The wearable fitness company Fitbit Inc’s (NYSE:FIT) reported third quarter results well below expectations, increasing concerns for investors that it may be facing difficulties.
Shares in the company plummeted more than 30 percent in extended trading on Wednesday and were set to hit record-low levels on Thursday.
“We are starting to see some headwinds in our business,” said James Park, chief executive and co-founder of Fitbit.
Whilst expected average estimate for revenue stood at $985.1 million, the October – December forecast revenue is now well below at $725 million to $750 million.
“I am pleased to see positive reception for our new products launched in the third quarter. We are attracting new customers while our existing ones are upgrading their devices, underscoring the strength of the Fitbit brand and growing relevancy of wearables as part of consumers’ everyday lives,” said James Park. “We continue to grow and are profitable, however not at the pace previously expected.”
Fitbit’s top position in the fitness and health device sector has come under threat from rivals such as Apple Inc (NASDAQ:AAPL), Samsung Electronics (KRX:005930), Xiaomi and Garmin Ltd (NASDAQ:GRMN), whose devices have features that rival those of Fitbit products.
Fitbit also faces manufacturing problems in the production of the new Flex 2 device, adding to the company’s weaker than expected fourth-quarter forecast. As a result, Fitbit will not be able to meet all of the demand of the holiday fourth quarter. It estimated about $50 million in revenue shortfall due to a smaller supply of Flex 2’s.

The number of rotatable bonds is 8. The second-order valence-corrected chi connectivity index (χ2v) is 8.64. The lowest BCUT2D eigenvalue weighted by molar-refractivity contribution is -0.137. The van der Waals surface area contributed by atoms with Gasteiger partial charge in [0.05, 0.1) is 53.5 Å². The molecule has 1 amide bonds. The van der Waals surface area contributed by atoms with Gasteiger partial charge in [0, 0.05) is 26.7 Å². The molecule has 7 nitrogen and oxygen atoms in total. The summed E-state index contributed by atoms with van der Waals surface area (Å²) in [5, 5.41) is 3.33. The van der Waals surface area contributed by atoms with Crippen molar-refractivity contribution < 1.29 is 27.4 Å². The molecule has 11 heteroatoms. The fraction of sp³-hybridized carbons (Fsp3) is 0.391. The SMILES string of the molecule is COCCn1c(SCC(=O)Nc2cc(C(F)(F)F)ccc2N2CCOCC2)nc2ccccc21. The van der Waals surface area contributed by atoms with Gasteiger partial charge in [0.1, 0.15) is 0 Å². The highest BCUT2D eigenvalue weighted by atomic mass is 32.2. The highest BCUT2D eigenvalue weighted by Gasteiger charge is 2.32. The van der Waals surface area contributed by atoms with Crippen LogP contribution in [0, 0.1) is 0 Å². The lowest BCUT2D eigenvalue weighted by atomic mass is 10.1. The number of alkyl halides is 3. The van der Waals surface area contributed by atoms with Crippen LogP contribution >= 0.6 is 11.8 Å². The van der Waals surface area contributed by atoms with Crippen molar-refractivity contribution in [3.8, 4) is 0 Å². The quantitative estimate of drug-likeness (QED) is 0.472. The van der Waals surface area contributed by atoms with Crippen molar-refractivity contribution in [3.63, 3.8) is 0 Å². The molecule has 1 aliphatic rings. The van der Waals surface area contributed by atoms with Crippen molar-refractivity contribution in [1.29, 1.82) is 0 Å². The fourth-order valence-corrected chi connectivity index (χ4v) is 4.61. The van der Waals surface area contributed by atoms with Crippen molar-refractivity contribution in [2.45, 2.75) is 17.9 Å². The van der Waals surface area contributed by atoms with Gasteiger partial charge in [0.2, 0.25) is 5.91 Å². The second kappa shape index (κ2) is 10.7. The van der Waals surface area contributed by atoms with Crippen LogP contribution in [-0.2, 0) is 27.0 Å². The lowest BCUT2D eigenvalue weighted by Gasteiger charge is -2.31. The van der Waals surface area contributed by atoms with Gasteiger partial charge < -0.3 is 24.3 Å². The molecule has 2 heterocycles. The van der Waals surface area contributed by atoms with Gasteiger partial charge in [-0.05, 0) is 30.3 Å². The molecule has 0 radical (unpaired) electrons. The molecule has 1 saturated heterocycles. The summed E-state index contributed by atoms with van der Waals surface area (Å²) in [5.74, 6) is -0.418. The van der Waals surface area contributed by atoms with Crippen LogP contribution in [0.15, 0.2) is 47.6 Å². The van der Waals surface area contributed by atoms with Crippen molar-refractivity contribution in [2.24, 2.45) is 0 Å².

“We are taking a really cautious view of the holidays,” said Fitbit’s Chief Financial Officer Bill Zerella. He noted that the Flex 2 is “so small, there are more challenges ramping it up to high volumes which is impacting gross margins. It is the smallest fitness tracker in the world. It is waterproof, we are doing 100% automation. You can’t build it by hand. It’s a pretty big advance in technology.”
“Fitbit’s destiny isn’t completely within their control. Unless companies find a way to get a mass market of consumers to put … devices on their wrist, there’s a limited upside there,” said Forrester analyst, Julie Ask.